The football histories of Temple and Duke have been filled with a large number of losses. Temple had 18 consecutive losing campaigns between 1991-2008 with Duke managing just one winning campaign from 1990-2011. Bowl games were a rarity for both schools until Al Golden was hired at Temple and David Cutcliffe set up shop at Duke. Then things began to change. The last 10 years have been the golden years for the Blue Devils and the Owls, with each program qualifying for six bowls in that time.
Cutcliffe will be coaching his 11th bowl game and 212th game overall when Duke takes on Temple in Shreveport, Louisiana. The Owls meanwhile have transitioned from Golden to Steve Addazio to Matt Rhule and then Geoff Collins. And the winning continued. Now Collins is off to Georgia Tech and interim head coach Ed Foley will be leading the way for the very first time.
The 7-5 Devils come in after getting blasted in their final two games against Clemson and Wake Forest by a combined score of 94-13 while Temple (8-4) rebounded from an 0-2 start by winning eight of its last 10. While Duke and Temple have met up 22 times on the basketball court, the Independence Bowl will be their first-ever meeting on the gridiron.
Walk-On's Independence Bowl: Temple (8-4) vs. Duke (7-5)
Kickoff: Thursday, Dec. 27 at 1:30 p.m. ET
Where: Independence Stadium (Shreveport, La.)
Spread: Temple -4.5
Three Things to Watch
1. Will this be Daniel Jones’s final game?
Most likely. The Duke quarterback battled back from a broken collarbone suffered early in the season to put up some solid numbers: 2,251 passing yards and 17 touchdowns with just seven interceptions while adding 325 yards and two more scores on the ground. The redshirt junior has another year of eligibility remaining, but in a weak quarterback draft, a 6-foot-5, 215-pounder that is mobile, talented, and intelligent will be coveted by pro scouts. This game will give Jones a chance to showcase his skills against one of the best pass defenses in the country. The Owls have allowed just 166 passing yards per game this season, good for seventh in the American Athletic Conference (AAC). Duke receivers T.J. Rahming and Jonathan Lloyd are winding up their careers as well, and if Jones can increase his draft stock with a big game, Rahming and Lloyd could move up some draft boards as a result.
2. Temple offensive line vs. Duke’s defensive front
Temple’s blockers may not be the most talented group in America, but they are a gritty, hard-working unit that gets the job done. Owl quarterbacks were sacked just 15 times in the regular season, which is tied for 18th nationally even though Temple threw 397 passes on the year. The ground game was a bit more of a challenge, but the Owls achieved enough balance as running back Ryquell Armstead has nearly 1,100 yards on the season. The Temple line will be battling a Duke defensive front seven that doesn’t make a lot of big plays but is fundamentally sound. Star linebackers Joe Giles-Harris and Ben Humphreys fought through injuries this season and the four weeks off prior to the bowl game will be beneficial to both Duke defenders. Chris Rumph and Victor Dimukeje are young, athletic players off the edge that can combine with the linebackers to cause problems. So while Duke’s front may not rival that of Clemson, there’s enough there to be a concern for Temple offensive line coach Chris Wiesehan.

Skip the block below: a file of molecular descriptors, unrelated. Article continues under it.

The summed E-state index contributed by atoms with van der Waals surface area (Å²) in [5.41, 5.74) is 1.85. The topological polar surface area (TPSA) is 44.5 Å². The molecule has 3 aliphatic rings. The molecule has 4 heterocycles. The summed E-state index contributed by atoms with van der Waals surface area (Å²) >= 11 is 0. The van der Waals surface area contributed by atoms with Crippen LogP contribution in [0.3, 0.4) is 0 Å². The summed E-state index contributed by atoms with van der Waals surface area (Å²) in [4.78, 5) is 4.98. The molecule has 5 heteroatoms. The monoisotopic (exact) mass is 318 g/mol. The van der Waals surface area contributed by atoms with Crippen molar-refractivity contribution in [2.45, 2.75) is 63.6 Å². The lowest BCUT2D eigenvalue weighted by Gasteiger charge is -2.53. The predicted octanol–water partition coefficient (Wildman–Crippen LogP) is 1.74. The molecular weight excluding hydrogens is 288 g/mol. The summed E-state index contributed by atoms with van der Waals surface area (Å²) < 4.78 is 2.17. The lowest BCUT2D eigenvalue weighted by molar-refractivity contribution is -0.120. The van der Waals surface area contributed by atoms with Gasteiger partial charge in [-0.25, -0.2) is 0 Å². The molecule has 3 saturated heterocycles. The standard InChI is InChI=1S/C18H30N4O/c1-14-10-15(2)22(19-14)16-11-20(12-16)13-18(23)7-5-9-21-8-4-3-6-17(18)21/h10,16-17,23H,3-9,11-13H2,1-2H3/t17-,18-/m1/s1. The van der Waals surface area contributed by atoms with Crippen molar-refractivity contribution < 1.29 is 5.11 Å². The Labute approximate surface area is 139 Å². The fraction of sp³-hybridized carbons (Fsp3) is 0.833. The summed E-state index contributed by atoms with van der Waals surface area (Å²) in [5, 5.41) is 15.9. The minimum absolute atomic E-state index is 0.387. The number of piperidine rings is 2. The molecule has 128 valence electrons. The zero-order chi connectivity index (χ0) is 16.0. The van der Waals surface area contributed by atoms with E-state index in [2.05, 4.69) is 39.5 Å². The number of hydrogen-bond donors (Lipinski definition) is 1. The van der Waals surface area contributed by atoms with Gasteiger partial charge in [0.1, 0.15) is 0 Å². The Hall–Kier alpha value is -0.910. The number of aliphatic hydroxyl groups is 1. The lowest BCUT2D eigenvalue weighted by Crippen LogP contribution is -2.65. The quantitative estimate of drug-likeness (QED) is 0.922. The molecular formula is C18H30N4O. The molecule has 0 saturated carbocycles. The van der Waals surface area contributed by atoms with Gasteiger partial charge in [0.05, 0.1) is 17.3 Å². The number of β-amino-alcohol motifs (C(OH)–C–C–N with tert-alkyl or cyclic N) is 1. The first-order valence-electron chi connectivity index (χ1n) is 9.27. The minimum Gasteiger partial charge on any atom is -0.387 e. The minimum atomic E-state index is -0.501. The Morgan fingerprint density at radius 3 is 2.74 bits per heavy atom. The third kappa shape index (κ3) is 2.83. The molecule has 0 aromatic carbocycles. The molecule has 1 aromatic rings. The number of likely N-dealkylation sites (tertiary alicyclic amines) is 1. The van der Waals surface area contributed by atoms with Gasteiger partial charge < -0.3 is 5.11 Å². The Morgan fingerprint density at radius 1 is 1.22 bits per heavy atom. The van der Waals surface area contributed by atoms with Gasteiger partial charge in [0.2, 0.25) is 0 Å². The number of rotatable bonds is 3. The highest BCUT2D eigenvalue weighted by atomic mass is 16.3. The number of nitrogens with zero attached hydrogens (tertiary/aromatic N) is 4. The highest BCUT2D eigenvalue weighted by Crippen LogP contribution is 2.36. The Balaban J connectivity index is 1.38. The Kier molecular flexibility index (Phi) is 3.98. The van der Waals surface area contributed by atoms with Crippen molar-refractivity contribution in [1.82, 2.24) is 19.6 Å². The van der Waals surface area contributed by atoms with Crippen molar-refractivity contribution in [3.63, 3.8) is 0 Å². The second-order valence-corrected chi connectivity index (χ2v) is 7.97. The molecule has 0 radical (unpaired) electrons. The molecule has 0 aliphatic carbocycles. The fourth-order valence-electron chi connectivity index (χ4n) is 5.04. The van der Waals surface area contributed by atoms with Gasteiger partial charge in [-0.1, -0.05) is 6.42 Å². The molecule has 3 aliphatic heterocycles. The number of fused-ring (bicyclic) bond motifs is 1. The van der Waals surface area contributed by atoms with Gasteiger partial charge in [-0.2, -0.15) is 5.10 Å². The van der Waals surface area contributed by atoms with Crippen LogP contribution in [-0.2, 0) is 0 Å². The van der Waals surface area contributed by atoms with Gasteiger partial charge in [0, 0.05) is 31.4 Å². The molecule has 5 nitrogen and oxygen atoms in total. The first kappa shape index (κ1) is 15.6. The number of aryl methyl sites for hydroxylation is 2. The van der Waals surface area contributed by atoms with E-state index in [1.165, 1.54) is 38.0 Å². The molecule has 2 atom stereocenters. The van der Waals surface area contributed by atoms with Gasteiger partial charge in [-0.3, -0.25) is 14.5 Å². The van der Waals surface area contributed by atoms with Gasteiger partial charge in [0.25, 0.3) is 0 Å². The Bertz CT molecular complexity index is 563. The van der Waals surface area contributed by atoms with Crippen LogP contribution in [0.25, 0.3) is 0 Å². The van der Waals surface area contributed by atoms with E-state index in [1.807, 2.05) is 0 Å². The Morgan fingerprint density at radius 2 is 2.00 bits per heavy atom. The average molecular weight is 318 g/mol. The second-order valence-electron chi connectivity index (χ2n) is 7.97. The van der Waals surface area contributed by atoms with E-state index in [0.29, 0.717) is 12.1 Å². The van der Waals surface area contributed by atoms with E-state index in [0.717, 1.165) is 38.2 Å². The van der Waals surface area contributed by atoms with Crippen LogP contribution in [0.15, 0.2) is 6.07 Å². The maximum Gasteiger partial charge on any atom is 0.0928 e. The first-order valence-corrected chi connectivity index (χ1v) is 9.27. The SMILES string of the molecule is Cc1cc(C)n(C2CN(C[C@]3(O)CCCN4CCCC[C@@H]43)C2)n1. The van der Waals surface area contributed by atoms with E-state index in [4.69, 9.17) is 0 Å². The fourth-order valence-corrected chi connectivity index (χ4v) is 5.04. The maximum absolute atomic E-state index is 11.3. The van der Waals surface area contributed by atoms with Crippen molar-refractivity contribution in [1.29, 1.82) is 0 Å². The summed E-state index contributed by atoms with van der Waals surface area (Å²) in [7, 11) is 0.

3. Temple quarterback Anthony Russo
After losses to FCS opponent Villanova and Buffalo to start the season, Russo was inserted as the starting quarterback in week three and the Owls blasted Maryland 35-14. The only two losses that Temple suffered the rest of the way were competitive games to Boston College and undefeated UCF. Russo’s numbers weren’t sensational, but the sophomore piled up win after win. Like every team in every game, Temple would love to have balance on offense. Duke’s defense has been susceptible to strong running attacks, making Armstead an important player in this game. But Russo will have to open things up for his talented back by completing some throws downfield to Ventell Bryant and Branden Mack. Russo also threw 13 interceptions this year and avoiding turnovers will be key against the Blue Devils.
With a 7-1 conference record, the lone loss coming by 12 points in Orlando against UCF, Temple proved itself to be the second-best team in the AAC this fall. The strong finish that included wins over Cincinnati, Houston, and South Florida is the primary reason Geoff Collins is set to replace Paul Johnson at Georgia Tech and won’t be facing Duke until next fall. But the Owls are brimming with confidence and Ed Foley is excited to see his team compete. Duke will be healthier than they’ve been in a while, but the Devils struggled down the stretch. While Temple will need quarterback Anthony Russo to make plays to give running back Ryquell Armstead a chance, for Duke it’s just the opposite. Against a stiff Temple pass defense, Duke will need running back Deon Jackson to be a factor. The Temple rush defense checks in at 90th in the country, giving up a little more than 190 yards per game. As good as Jones is, he cannot beat this Temple defense by himself. Finally, much of this game will come down to motivation and it is difficult to gauge who has the upper hand in that department. The Owls, with a win over an ACC team in its sights, comes out as the more passionate team and wins a tough Independence Bowl.
Prediction: Temple 24, Duke 20
— Written by Jon Kinne, who has been part of the Athlon Contributor Network for three years, covering the ACC and Notre Dame. Follow him on Twitter @JonRKinne.